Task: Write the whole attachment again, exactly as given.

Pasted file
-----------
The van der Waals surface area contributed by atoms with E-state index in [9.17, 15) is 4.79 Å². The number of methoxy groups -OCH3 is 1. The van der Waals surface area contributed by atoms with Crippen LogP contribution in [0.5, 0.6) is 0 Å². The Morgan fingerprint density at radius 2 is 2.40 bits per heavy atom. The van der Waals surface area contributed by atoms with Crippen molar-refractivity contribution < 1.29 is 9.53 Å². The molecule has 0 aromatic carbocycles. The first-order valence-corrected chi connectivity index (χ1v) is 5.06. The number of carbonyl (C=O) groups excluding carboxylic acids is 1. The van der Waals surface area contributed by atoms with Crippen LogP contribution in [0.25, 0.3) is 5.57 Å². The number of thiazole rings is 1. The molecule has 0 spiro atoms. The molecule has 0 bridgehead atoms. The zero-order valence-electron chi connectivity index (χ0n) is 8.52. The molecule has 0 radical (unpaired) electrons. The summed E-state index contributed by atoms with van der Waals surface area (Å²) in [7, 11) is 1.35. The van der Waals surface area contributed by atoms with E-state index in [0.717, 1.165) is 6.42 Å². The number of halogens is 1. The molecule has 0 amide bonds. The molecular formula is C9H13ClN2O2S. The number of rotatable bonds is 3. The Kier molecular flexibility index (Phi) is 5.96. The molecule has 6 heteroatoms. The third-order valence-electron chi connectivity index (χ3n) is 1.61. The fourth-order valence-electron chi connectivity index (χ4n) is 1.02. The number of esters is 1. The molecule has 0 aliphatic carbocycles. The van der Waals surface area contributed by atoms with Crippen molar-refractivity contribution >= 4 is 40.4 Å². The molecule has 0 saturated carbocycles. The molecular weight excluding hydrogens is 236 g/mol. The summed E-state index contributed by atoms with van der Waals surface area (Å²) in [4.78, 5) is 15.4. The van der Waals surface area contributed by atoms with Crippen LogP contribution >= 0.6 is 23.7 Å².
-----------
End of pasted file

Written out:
The van der Waals surface area contributed by atoms with E-state index in [9.17, 15) is 4.79 Å². The number of methoxy groups -OCH3 is 1. The van der Waals surface area contributed by atoms with Crippen LogP contribution in [0.5, 0.6) is 0 Å². The Morgan fingerprint density at radius 2 is 2.40 bits per heavy atom. The van der Waals surface area contributed by atoms with Crippen molar-refractivity contribution < 1.29 is 9.53 Å². The molecule has 0 aromatic carbocycles. The first-order valence-corrected chi connectivity index (χ1v) is 5.06. The number of carbonyl (C=O) groups excluding carboxylic acids is 1. The van der Waals surface area contributed by atoms with Crippen LogP contribution in [0.25, 0.3) is 5.57 Å². The number of thiazole rings is 1. The molecule has 0 spiro atoms. The molecule has 0 bridgehead atoms. The zero-order valence-electron chi connectivity index (χ0n) is 8.52. The molecule has 0 radical (unpaired) electrons. The summed E-state index contributed by atoms with van der Waals surface area (Å²) in [7, 11) is 1.35. The van der Waals surface area contributed by atoms with E-state index in [0.717, 1.165) is 6.42 Å². The number of halogens is 1. The molecule has 0 amide bonds. The molecular formula is C9H13ClN2O2S. The number of rotatable bonds is 3. The Kier molecular flexibility index (Phi) is 5.96. The molecule has 6 heteroatoms. The third-order valence-electron chi connectivity index (χ3n) is 1.61. The fourth-order valence-electron chi connectivity index (χ4n) is 1.02. The number of esters is 1. The molecule has 0 aliphatic carbocycles. The van der Waals surface area contributed by atoms with Crippen molar-refractivity contribution >= 4 is 40.4 Å². The molecule has 0 saturated carbocycles. The molecular weight excluding hydrogens is 236 g/mol. The summed E-state index contributed by atoms with van der Waals surface area (Å²) in [4.78, 5) is 15.4. The van der Waals surface area contributed by atoms with Crippen LogP contribution >= 0.6 is 23.7 Å².